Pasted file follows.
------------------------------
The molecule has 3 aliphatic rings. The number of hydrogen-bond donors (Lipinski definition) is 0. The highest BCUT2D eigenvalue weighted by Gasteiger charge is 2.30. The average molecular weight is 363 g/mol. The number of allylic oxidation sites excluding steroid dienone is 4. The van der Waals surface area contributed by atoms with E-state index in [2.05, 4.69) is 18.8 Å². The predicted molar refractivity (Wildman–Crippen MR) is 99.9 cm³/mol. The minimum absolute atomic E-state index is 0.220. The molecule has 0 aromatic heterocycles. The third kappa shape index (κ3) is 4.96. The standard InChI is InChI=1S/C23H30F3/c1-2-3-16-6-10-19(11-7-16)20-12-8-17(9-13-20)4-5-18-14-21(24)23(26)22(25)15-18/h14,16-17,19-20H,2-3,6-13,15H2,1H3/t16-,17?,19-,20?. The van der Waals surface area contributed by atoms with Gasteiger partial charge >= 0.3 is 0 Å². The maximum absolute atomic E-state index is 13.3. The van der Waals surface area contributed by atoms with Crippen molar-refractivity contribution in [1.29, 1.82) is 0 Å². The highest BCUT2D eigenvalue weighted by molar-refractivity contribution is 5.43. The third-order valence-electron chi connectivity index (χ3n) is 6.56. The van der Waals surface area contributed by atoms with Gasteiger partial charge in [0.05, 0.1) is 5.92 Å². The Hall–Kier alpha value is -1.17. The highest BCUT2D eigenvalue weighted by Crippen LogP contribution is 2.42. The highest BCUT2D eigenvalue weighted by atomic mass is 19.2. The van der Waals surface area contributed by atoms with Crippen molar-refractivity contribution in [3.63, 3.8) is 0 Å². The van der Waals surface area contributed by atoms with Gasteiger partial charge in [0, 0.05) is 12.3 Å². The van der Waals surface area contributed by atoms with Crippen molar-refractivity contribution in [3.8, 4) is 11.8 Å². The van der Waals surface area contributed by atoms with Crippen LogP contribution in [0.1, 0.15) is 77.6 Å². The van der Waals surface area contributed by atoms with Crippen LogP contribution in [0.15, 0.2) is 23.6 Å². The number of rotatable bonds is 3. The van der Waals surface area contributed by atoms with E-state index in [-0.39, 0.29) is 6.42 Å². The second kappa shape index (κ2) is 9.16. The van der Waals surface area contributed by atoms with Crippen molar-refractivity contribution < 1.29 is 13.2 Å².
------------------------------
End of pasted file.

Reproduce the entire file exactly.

The molecule has 3 aliphatic rings. The number of hydrogen-bond donors (Lipinski definition) is 0. The highest BCUT2D eigenvalue weighted by Gasteiger charge is 2.30. The average molecular weight is 363 g/mol. The number of allylic oxidation sites excluding steroid dienone is 4. The van der Waals surface area contributed by atoms with E-state index in [2.05, 4.69) is 18.8 Å². The predicted molar refractivity (Wildman–Crippen MR) is 99.9 cm³/mol. The minimum absolute atomic E-state index is 0.220. The molecule has 0 aromatic heterocycles. The third kappa shape index (κ3) is 4.96. The standard InChI is InChI=1S/C23H30F3/c1-2-3-16-6-10-19(11-7-16)20-12-8-17(9-13-20)4-5-18-14-21(24)23(26)22(25)15-18/h14,16-17,19-20H,2-3,6-13,15H2,1H3/t16-,17?,19-,20?. The van der Waals surface area contributed by atoms with Gasteiger partial charge >= 0.3 is 0 Å². The maximum absolute atomic E-state index is 13.3. The van der Waals surface area contributed by atoms with Crippen molar-refractivity contribution in [1.29, 1.82) is 0 Å². The highest BCUT2D eigenvalue weighted by molar-refractivity contribution is 5.43. The third-order valence-electron chi connectivity index (χ3n) is 6.56. The van der Waals surface area contributed by atoms with Gasteiger partial charge in [0.05, 0.1) is 5.92 Å². The Hall–Kier alpha value is -1.17. The highest BCUT2D eigenvalue weighted by Crippen LogP contribution is 2.42. The highest BCUT2D eigenvalue weighted by atomic mass is 19.2. The van der Waals surface area contributed by atoms with Crippen molar-refractivity contribution in [3.63, 3.8) is 0 Å². The van der Waals surface area contributed by atoms with Gasteiger partial charge in [0, 0.05) is 12.3 Å². The van der Waals surface area contributed by atoms with Crippen molar-refractivity contribution in [3.8, 4) is 11.8 Å². The van der Waals surface area contributed by atoms with Crippen LogP contribution in [0.1, 0.15) is 77.6 Å². The van der Waals surface area contributed by atoms with Crippen LogP contribution in [0.15, 0.2) is 23.6 Å². The number of rotatable bonds is 3. The van der Waals surface area contributed by atoms with E-state index in [-0.39, 0.29) is 6.42 Å². The second kappa shape index (κ2) is 9.16. The van der Waals surface area contributed by atoms with Crippen molar-refractivity contribution < 1.29 is 13.2 Å².